All I Know is Now
Recently, I've found myself experiencing moments of sadness because time moves so quickly. I feel like I've always been acutely aware of how quickly time passes, but nothing gives an added perspective to this like seeing how fast a newborn changes and grows.
Personally, I find it very difficult to live in the moment. I'm always thinking about what's next, worried about what may or may not happen or thinking about how to prepare for the next thing. Having a newborn and seeing how fast he grows is teaching me a lesson in living in the moment. To me, there would be nothing more devastating than opening my eyes a year from now and realizing I missed his life.
As children, we are taught to think in this planning way. Adults always asked us, "What do you want to be when you grow up? Where do you want to go to college? What are you going to major in? What are your plans for the summer?" What I'm realizing is, as a child, I did not feel like it was acceptable to not have a well thought out answer to those questions. I always needed to know what my next 5 to 10 moves were in order to feel like others perceived me as successful.
In my current season of self-discovery, I'm realizing that I need to be comfortable with saying "I don't know what life looks like a week/month/year from now. I'm figuring it out." That's hard to admit and even more difficult to say out loud. Life is meant to be a messy journey of discovery. If my life is just a constant obsession with my destination, I'm completely missing the journey.
Truthfully, it's scary to not know what's next and to speak openly about it. I think there are ugly elements of perfectionism and fear as to why this topic makes me so uncomfortable. Society tells me that at this point in my life, I'm supposed to have it all figured out. The fact that I don't have it figured out doesn't make me a failure, it makes me human. Opening up means that I'm tired of pretending I'm perfect. No one is perfect and we should stop judging others like we are.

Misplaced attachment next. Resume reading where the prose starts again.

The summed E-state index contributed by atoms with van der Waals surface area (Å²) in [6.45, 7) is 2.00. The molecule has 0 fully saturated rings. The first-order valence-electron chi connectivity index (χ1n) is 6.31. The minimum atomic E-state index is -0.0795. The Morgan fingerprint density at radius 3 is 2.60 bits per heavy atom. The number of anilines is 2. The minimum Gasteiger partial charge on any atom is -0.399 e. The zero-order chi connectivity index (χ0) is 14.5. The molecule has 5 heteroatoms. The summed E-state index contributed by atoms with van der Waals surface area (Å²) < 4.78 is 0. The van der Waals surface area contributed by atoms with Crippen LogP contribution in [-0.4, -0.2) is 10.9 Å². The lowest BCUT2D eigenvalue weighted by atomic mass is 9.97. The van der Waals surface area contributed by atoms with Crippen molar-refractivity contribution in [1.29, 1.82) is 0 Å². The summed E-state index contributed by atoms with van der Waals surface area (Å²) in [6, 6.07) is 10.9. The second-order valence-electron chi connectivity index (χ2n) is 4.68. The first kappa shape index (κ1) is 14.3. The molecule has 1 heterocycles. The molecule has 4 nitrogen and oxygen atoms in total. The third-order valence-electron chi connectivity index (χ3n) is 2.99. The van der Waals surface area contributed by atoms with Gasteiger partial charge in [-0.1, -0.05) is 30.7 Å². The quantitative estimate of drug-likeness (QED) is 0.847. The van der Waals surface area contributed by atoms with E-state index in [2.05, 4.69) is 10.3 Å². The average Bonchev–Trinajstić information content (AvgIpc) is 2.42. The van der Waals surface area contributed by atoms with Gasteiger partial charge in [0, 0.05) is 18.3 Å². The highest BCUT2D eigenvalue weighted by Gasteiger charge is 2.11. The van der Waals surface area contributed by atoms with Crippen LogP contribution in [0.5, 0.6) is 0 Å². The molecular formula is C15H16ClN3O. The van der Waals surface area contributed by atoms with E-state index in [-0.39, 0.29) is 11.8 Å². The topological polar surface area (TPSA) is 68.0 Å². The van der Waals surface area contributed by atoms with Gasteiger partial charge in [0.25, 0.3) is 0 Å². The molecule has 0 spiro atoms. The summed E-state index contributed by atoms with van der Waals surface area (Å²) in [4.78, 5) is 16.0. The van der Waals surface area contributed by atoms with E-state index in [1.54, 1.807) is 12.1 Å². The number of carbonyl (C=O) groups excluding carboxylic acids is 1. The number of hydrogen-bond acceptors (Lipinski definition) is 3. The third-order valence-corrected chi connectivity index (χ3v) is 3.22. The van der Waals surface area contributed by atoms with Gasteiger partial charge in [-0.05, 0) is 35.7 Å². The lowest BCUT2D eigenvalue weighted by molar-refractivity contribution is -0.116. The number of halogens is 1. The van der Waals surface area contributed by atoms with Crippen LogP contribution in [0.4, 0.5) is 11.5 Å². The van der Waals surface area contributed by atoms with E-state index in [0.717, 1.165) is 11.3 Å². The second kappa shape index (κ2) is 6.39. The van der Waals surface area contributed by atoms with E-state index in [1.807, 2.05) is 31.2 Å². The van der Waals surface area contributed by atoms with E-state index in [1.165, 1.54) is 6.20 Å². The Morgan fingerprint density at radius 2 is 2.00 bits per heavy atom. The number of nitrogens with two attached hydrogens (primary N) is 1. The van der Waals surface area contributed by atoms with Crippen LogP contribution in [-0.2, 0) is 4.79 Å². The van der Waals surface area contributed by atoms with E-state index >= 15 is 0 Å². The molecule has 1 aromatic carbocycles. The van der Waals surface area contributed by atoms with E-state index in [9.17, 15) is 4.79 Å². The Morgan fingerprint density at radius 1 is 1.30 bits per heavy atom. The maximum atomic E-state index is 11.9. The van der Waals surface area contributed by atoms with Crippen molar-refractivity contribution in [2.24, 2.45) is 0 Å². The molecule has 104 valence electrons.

What I want to know is who made the rules? When did it become unacceptable to be a human? Why do we have to stop dreaming, discovering and re-inventing ourselves? At what age is it no longer acceptable to believe you can do anything? When did happiness become a luxury and perfectionism a necessity?
I want to turn these cultural norms upside-down. If you have a 5 year plan that you're actually happy about, major props to you. But if you don't, I'm even more proud of you. That means you're comfortable living in a place of discomfort in order to continually discover, shape and mold who you are and what you're about. I have many lessons to learn from you because right now, all I know is now.